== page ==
Question: My landlord wants the owners of my Arizona medical marijuana dispensary nonprofit entity to sign a Personal Guaranty. What is it and should the owners sign the guaranty?
Answer: A Personal Guaranty is a promise by the guarantor to pay the debt of a third party or to satisfy an obligation of a third party. If an entity such as a corporation or a limited liability company signs a lease for real property, the general rule of Arizona law is that the owners of the entity are not liable for the debts or obligations of the entity, including the rent. Landlords understand the law so a prudent landlord will require the owners of the entity to sign a Personal Guaranty by which the signer becomes legally obligated to pay to the landlord any amounts due under the lease that are not paid by the tenant and to satisfy any obligations of the tenant under the lease that are not satisfied. The landlord usually wants all of the owners of the tenant entity to sign a Personal Guaranty.
Personal Guarantees of leases are not required by Arizona law. Whether or not the owners give a personal guaranty is negotiable with the landlord. In economic times that favor landlords, they almost always require the owners of the tenant entity to sign a Personal Guaranty unless the entity has a satisfactory financial statement. During economic times that favor tenants, i.e., now, the owners of the entity may refuse to sign a Personal Guaranty and a desperate landlord may nevertheless enter into the lease without any Personal Guarantees because the landlord needs the rental income.
Personal Guaranty Negotiating Advice
Here are some negotiating tips for owners of an entity that may reduce their liability for the entity’s defaults under the lease when the landlord insists that the owners sign a Personal Guaranty:
- Reduce the term of the Personal Guaranty. Just because the lease is for five years does not mean the Personal Guaranty must last the same period of time. Try to shorten the term of the Personal Guaranty to some period less than the full term of the lease.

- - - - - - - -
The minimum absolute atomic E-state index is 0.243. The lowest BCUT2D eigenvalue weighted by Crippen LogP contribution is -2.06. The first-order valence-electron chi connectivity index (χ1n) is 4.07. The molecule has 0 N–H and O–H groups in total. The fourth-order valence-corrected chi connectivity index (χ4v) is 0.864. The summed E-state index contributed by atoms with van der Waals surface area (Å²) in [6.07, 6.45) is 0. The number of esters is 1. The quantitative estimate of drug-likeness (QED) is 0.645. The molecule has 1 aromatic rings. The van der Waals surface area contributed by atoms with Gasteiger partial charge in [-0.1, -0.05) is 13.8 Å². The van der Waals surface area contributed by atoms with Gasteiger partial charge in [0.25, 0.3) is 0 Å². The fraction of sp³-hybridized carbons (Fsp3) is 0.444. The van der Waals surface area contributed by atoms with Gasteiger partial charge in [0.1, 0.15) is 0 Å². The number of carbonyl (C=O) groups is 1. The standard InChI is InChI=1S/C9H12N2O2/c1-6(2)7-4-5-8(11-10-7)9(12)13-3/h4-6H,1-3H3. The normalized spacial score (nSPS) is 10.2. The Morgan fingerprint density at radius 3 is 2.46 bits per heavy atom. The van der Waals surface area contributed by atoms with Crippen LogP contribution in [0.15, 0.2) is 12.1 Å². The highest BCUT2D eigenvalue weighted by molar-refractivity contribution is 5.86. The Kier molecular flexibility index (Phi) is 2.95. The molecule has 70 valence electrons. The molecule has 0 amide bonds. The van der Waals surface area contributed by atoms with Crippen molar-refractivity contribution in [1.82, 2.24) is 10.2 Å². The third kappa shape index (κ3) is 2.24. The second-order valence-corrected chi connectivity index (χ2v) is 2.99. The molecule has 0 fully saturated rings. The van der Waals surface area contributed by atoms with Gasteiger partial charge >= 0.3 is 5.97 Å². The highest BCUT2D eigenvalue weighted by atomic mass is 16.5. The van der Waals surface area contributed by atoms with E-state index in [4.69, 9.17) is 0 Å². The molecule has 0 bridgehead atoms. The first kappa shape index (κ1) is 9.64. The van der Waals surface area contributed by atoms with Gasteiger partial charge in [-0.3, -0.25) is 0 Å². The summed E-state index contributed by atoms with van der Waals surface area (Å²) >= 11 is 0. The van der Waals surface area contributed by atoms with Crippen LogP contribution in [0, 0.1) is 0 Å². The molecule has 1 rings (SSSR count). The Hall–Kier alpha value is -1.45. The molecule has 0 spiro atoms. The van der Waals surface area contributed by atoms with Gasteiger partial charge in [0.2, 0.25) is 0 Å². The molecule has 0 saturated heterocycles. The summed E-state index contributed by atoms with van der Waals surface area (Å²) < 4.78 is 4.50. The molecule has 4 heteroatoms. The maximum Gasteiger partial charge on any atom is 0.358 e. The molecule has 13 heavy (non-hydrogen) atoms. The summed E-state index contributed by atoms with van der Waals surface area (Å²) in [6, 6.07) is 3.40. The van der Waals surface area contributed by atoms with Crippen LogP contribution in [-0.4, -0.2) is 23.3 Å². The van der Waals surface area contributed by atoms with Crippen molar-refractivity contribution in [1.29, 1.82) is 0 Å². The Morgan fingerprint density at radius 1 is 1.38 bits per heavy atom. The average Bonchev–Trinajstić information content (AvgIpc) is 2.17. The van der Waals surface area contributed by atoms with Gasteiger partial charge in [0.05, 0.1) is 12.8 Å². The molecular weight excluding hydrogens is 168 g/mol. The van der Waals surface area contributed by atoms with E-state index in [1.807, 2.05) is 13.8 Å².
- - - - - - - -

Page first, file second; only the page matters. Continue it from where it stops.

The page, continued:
- Don’t guaranty extensions of the lease. If the original term of the lease expires and the entity exercises an option to extend the term of the lease, include language in the Personal Guaranty that it does not apply with respect to any extensions of the lease.
- Limit the maximum dollar amount of the signer’s liability. State in the Personal Guaranty that the maximum amount for which the signer is liable is $50,000 or $100,000 or whatever is the lowest number the landlord will agree to. If the landlord spends the landlord’s money for tenant improvements or for other items required of the landlord, the landlord will almost always want the landlord’s total out-of-pocket expenses to be the signer’s minimum liability.
- If the landlord will agree to limit the signer’s liability to a stated amount, provide in the Personal Guaranty that the amount of the liability goes down each month. For example, if the signer’s maximum liability is $120,000 and the term of the Personal Guaranty is two years, provide in the Personal Guaranty that the signer’s liability goes down $5,000 every month.
- State in the Personal Guaranty that the signer’s obligations terminate as of the date the entity loses its license to operate an Arizona medical marijuana dispensary.
- State in the Personal Guaranty that the signer’s liability terminates if the signer were to die.
- State in the Personal Guaranty that the signer’s total liability is equal to the total liability thereunder divided by the number of other owners who sign a Personal Guaranty. For example, if the entity has four owners who will sign guarantees, state that the signer’s total liability under the Personal Guaranty equals 25% of the total liability.
- State in the Personal Guaranty that if the Arizona Cardinals with the Superbowl, the Personal Guaranty will terminate. A knowledgeable landlord should not have a problem with this because the landlord knows there is almost no chance this will ever happen.
Important Fact About Personal Guarantees & Arizona Community Property
Arizona law provides that a Personal Guaranty signed only by one spouse is not effect against the assets of the non-signer spouse. If the landlord requires that both spouses sign the Personal Guaranty, try telling the landlord that the spouse who is not active in the business refuses to sign a guaranty.